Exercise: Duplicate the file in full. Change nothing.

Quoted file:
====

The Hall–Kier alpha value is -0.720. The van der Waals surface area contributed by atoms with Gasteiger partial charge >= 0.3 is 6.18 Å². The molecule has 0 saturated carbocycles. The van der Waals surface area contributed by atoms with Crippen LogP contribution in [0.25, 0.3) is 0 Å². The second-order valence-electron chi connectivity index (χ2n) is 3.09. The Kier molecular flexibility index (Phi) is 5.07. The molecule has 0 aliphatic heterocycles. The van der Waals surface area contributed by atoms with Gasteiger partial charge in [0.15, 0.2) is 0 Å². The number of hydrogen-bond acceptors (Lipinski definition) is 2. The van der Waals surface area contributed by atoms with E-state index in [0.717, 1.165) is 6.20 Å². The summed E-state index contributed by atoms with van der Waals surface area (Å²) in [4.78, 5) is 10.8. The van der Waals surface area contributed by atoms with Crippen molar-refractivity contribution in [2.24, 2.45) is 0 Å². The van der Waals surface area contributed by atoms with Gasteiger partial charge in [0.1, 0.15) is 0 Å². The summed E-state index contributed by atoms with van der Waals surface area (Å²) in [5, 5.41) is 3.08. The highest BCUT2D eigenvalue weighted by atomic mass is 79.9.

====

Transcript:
The Hall–Kier alpha value is -0.720. The van der Waals surface area contributed by atoms with Gasteiger partial charge >= 0.3 is 6.18 Å². The molecule has 0 saturated carbocycles. The van der Waals surface area contributed by atoms with Crippen LogP contribution in [0.25, 0.3) is 0 Å². The second-order valence-electron chi connectivity index (χ2n) is 3.09. The Kier molecular flexibility index (Phi) is 5.07. The molecule has 0 aliphatic heterocycles. The van der Waals surface area contributed by atoms with Gasteiger partial charge in [0.15, 0.2) is 0 Å². The number of hydrogen-bond acceptors (Lipinski definition) is 2. The van der Waals surface area contributed by atoms with E-state index in [0.717, 1.165) is 6.20 Å². The summed E-state index contributed by atoms with van der Waals surface area (Å²) in [4.78, 5) is 10.8. The van der Waals surface area contributed by atoms with Crippen molar-refractivity contribution in [2.24, 2.45) is 0 Å². The van der Waals surface area contributed by atoms with Gasteiger partial charge in [0.1, 0.15) is 0 Å². The summed E-state index contributed by atoms with van der Waals surface area (Å²) in [5, 5.41) is 3.08. The highest BCUT2D eigenvalue weighted by atomic mass is 79.9.